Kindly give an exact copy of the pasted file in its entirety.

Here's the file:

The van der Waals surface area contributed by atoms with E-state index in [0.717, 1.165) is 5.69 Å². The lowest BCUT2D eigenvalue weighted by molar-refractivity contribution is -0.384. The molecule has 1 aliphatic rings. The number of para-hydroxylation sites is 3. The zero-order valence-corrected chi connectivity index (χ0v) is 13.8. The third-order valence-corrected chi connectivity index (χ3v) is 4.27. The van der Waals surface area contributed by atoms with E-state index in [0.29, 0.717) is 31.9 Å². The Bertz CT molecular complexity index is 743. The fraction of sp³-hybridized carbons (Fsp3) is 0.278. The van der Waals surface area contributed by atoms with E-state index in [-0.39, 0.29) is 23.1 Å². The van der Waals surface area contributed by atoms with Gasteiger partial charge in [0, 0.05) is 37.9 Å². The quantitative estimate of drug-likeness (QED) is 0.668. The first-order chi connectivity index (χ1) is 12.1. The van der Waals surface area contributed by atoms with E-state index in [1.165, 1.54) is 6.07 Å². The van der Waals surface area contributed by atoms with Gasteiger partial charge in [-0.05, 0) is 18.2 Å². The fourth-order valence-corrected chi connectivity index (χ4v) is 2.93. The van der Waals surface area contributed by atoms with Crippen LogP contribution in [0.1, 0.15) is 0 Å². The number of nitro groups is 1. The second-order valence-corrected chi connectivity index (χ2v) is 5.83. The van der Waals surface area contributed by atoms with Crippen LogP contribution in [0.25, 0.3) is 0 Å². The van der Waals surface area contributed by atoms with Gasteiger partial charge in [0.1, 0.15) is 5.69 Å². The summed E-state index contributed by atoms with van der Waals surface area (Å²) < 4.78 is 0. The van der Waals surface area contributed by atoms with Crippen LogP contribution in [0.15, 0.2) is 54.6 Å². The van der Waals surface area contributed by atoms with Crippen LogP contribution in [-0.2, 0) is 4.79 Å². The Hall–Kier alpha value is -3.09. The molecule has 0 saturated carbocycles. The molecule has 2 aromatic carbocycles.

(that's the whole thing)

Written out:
The van der Waals surface area contributed by atoms with E-state index in [0.717, 1.165) is 5.69 Å². The lowest BCUT2D eigenvalue weighted by molar-refractivity contribution is -0.384. The molecule has 1 aliphatic rings. The number of para-hydroxylation sites is 3. The zero-order valence-corrected chi connectivity index (χ0v) is 13.8. The third-order valence-corrected chi connectivity index (χ3v) is 4.27. The van der Waals surface area contributed by atoms with E-state index in [0.29, 0.717) is 31.9 Å². The Bertz CT molecular complexity index is 743. The fraction of sp³-hybridized carbons (Fsp3) is 0.278. The van der Waals surface area contributed by atoms with E-state index in [-0.39, 0.29) is 23.1 Å². The van der Waals surface area contributed by atoms with Gasteiger partial charge in [0, 0.05) is 37.9 Å². The quantitative estimate of drug-likeness (QED) is 0.668. The first-order chi connectivity index (χ1) is 12.1. The van der Waals surface area contributed by atoms with E-state index in [1.165, 1.54) is 6.07 Å². The van der Waals surface area contributed by atoms with Gasteiger partial charge in [-0.05, 0) is 18.2 Å². The fourth-order valence-corrected chi connectivity index (χ4v) is 2.93. The van der Waals surface area contributed by atoms with Crippen LogP contribution in [0.1, 0.15) is 0 Å². The number of nitro groups is 1. The second-order valence-corrected chi connectivity index (χ2v) is 5.83. The van der Waals surface area contributed by atoms with Crippen LogP contribution in [0.25, 0.3) is 0 Å². The van der Waals surface area contributed by atoms with Gasteiger partial charge in [0.1, 0.15) is 5.69 Å². The summed E-state index contributed by atoms with van der Waals surface area (Å²) < 4.78 is 0. The van der Waals surface area contributed by atoms with Crippen LogP contribution in [0.15, 0.2) is 54.6 Å². The van der Waals surface area contributed by atoms with Crippen LogP contribution in [-0.2, 0) is 4.79 Å². The Hall–Kier alpha value is -3.09. The molecule has 0 saturated carbocycles. The molecule has 2 aromatic carbocycles.